Figures are only a guide

Figures are only a guide

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Top herd: Kim McConville and Tex Pierce, Mudgegonga, Victoria supplementary feeding their Black Simmental Angus cross heifers. Photo: supplied.

Top herd: Kim McConville and Tex Pierce, Mudgegonga, Victoria supplementary feeding their Black Simmental Angus cross heifers. Photo: supplied.

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Entry in Feedback Trail confirms the performance of Tex Pierce's cattle based on visual assessment rather than adhering to figures.

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Tex Pierce, Mudgegonga, has always been interested in feedback trials for the purpose of evaluating the performance of his cattle.

Mr Pierce, and his partner Kim McConville join up to 600 cows on an aggregation based on the 186 hectare property near Mudgegonga plus leased country, and stock held on agistment at certain periods through the year.

“We used to enter the competitions held at the Ashleigh Park feedlot near Culcairn, and we have won four straight,” he said.

“We weren't getting any data on the performance of our cattle, when we sell our cattle through the yards.”

When Mr Pierce saw the advertisement in The Land, he thought he would enter a team to compare his cattle against other teams.

The partnership entered two teams of five steers, and they were pleasantly surprised by their success.

Matrons: Black Simmental Angus cross cows with calves bred by Tex Pierce and Kim McConville, Mudgegonga, Victoria. Photo: supplied.

Matrons: Black Simmental Angus cross cows with calves bred by Tex Pierce and Kim McConville, Mudgegonga, Victoria. Photo: supplied.

“We didn’t expect to do as well as we have,” Mr Pierce admitted.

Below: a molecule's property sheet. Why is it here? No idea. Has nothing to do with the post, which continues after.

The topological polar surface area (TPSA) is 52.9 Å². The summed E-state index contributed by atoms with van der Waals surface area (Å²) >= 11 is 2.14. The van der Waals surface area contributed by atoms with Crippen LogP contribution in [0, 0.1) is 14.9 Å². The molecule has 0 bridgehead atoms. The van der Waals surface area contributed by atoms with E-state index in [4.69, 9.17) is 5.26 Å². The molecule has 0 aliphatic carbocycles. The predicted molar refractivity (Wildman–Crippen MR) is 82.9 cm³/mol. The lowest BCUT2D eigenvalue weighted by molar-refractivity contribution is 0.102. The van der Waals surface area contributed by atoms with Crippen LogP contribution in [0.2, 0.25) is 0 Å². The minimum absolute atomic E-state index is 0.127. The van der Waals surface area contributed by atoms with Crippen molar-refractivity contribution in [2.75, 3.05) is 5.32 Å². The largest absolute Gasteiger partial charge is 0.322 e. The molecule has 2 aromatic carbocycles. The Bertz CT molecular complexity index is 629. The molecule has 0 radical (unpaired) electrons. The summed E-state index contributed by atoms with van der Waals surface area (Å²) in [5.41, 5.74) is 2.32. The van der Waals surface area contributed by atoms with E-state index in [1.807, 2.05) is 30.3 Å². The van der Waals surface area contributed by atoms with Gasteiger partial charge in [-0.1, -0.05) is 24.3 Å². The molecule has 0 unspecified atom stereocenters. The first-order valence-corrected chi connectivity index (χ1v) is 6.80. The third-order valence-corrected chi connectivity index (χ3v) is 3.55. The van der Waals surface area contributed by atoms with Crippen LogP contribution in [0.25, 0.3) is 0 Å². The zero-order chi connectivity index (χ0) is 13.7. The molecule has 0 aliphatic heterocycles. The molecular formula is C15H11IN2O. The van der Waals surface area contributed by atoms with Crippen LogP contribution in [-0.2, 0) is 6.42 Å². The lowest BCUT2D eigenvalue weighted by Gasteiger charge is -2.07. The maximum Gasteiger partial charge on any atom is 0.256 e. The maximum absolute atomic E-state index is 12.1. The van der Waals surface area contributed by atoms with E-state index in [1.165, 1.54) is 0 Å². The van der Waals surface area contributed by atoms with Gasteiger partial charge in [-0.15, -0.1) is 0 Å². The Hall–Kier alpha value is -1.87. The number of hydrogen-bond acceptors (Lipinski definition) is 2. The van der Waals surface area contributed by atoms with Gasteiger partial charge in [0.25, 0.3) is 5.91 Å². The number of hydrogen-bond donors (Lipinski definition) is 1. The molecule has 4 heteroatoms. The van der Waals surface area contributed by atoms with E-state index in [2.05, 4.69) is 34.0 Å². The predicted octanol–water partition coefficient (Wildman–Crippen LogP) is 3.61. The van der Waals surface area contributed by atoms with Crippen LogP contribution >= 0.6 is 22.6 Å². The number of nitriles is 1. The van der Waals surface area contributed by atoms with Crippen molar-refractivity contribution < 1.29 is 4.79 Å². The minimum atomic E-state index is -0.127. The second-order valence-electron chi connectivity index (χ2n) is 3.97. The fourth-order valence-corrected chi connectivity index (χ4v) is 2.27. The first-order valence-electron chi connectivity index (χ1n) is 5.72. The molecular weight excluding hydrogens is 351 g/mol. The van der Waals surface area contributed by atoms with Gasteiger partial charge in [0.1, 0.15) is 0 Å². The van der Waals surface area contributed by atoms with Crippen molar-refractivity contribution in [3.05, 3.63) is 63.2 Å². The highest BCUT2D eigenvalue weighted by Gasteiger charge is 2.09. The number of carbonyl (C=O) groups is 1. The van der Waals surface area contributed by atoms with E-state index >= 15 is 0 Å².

“We would have been happy to be in the top 20 percent, but to achieve these results is fantastic.”

The mainly Black Simmental cross steers with a touch of Shorthorn were bred by bulls of Mr Pierce’s breeding, and they came second in the Carcase section, with the Reserve Championship in the Riverine Classic Beef Champion Pen.

The team also came eighth in the Champion Pen of Five steers.

“We have confidence in the Simmental breed but we can’t be complacent until we see the true figures from the carcase competitions,” Mr Pierce said.

The partnership is developing a small stud, but before they start selling bulls they want to be certain the stock will perform to expectations, and those virtues can be confirmed by taking part in this trial.

Mr Pierce said he selects his replacement heifers and bulls visually, without too much reference to available figures.

“I think people get carried away with figures, but they don’t always add up,” he said.

“People should look at the conformation, the structure of the beast and especially temperament.”

Mr Pierce said traits like length, depth, ability to walk and milk can only be assessed visually, and he also likes soft skinned fleshy cattle.

“The industry has gone mad on lean hard skinned bulls based on too much reliance on figures,” he said.

“Figures should only be used as a guide.”

He also stressed the value of the Feedback Trial in allowing producers to realistically compare their production aims against others in the industry, and encouraged other cattle breeders to enter.

“If people are not sure about the direction their operation is taking, enter, it is a way of helping you,” Mr Pierce said.

“There is no point in looking over the fence, and thinking your cattle are the best.

“This program helps everyone along the path to increased productivity.”

Mr Pierce especially wanted to thank all sponsors for the opportunity to enter cattle and get great feedback.

“I am also getting a lot of support from district neighbours who are keen to know the results of the trial,” he said.

“And I know one who will be entering the trial next year.”

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